[Taxacom] Order Campanulales (worth maintaining?)

Richard Zander Richard.Zander at mobot.org
Fri Feb 18 17:52:59 CST 2011

Curtis, you say there is no point to arguing with me because 1. I rule out as not science any playing field you choose and 2. I attribute to you lapses. 
Note that your response to my argument accused me of a Departure from Biology, which I believe is an axiom or at least a scary pronouncement, and you ignored my theory of how genera might evolve, which is an avoidance of theory typical of structuralist nonscience. Also, I will play on any playing field (i.e. discuss constructively any alternative theory) but that of structuralism (such as theory-free discovery-process analysis). 
Lapses are fine. If theory is argued, then human lapses are common and a (annoying) part of science. I know of no scientist who likes lapses but we tolerate them as part of the process of humans hashing out alternative theories. You probably did not mean lapses, and if I have harped in the past on a theme based on some word you may have inadvertantly used instead of a more appropriate word, I apologize.
You could have said, well, give me an example of a genus that has apparently evolved. Or given me an example of a genus that cannot evolve because of some feature. Features requiring stasis in diagnosis over time would be interesting because they imply the existence of features or absence thereof that encourage change in diagnosis over time.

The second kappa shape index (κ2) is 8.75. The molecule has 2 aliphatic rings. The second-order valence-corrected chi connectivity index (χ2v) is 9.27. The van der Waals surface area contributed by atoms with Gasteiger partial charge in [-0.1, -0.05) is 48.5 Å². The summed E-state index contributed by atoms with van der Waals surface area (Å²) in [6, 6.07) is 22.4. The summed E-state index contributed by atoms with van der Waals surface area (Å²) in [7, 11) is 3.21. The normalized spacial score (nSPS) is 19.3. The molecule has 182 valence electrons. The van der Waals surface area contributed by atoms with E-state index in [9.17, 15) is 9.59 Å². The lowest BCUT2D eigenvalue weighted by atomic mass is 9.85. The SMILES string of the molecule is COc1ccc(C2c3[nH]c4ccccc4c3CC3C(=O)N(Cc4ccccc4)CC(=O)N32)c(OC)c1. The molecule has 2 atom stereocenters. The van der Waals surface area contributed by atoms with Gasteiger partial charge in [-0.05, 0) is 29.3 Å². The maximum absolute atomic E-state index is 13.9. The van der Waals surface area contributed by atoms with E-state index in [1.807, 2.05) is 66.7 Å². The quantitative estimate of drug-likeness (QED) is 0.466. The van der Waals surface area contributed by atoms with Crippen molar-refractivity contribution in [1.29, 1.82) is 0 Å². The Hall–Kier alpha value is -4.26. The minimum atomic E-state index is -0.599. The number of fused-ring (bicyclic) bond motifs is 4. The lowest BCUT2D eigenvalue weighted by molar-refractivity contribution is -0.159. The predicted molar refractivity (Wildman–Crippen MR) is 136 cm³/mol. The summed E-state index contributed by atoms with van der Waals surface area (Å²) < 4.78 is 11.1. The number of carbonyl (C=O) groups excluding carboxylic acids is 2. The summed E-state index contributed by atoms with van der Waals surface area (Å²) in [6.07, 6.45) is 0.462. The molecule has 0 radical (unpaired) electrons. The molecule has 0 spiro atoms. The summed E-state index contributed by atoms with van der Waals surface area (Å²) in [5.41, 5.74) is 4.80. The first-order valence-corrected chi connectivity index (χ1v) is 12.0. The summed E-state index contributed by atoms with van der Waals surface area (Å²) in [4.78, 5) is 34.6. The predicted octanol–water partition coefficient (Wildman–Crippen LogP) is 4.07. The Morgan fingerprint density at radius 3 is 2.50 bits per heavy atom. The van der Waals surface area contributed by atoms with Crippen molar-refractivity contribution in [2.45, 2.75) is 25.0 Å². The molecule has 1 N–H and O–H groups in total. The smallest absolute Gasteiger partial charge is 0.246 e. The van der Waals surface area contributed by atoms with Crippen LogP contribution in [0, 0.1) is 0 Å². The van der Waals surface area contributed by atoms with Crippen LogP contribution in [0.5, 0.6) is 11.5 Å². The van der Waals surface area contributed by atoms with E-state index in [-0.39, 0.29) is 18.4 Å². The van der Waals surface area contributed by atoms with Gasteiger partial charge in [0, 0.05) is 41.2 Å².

This requires attention to data that are not caulistically uninformative.
Richard H. Zander
Missouri Botanical Garden
PO Box 299
St. Louis, MO 63166 U.S.A.
richard.zander at mobot.org


From: taxacom-bounces at mailman.nhm.ku.edu on behalf of Curtis Clark
Sent: Fri 2/18/2011 4:51 PM
To: taxacom at mailman.nhm.ku.edu
Subject: Re: [Taxacom] Order Campanulales (worth maintaining?)

On 2011-02-18 12:41, Richard Zander wrote:
> Thus, genera evolve. Ditto families.
Do split genera evolve faster or slower than lumped ones?

I have no quibble with the idea that entities more inclusive than
species evolve. But to say that genera evolve (in the evolutionary, not
historical circumscriptive or nomenclatural sense) seems to me a
departure from biology.
> Demonstrate to me why I am wrong, you who disagree enough to say so,
> and not by mapping traits onto a cladogram or ad hoc axioms. That is
> not science.
There's no point. You will rule out as "not science" any playing field
that I choose, and attribute to me a variety of lapses, only some of
which I may have made.


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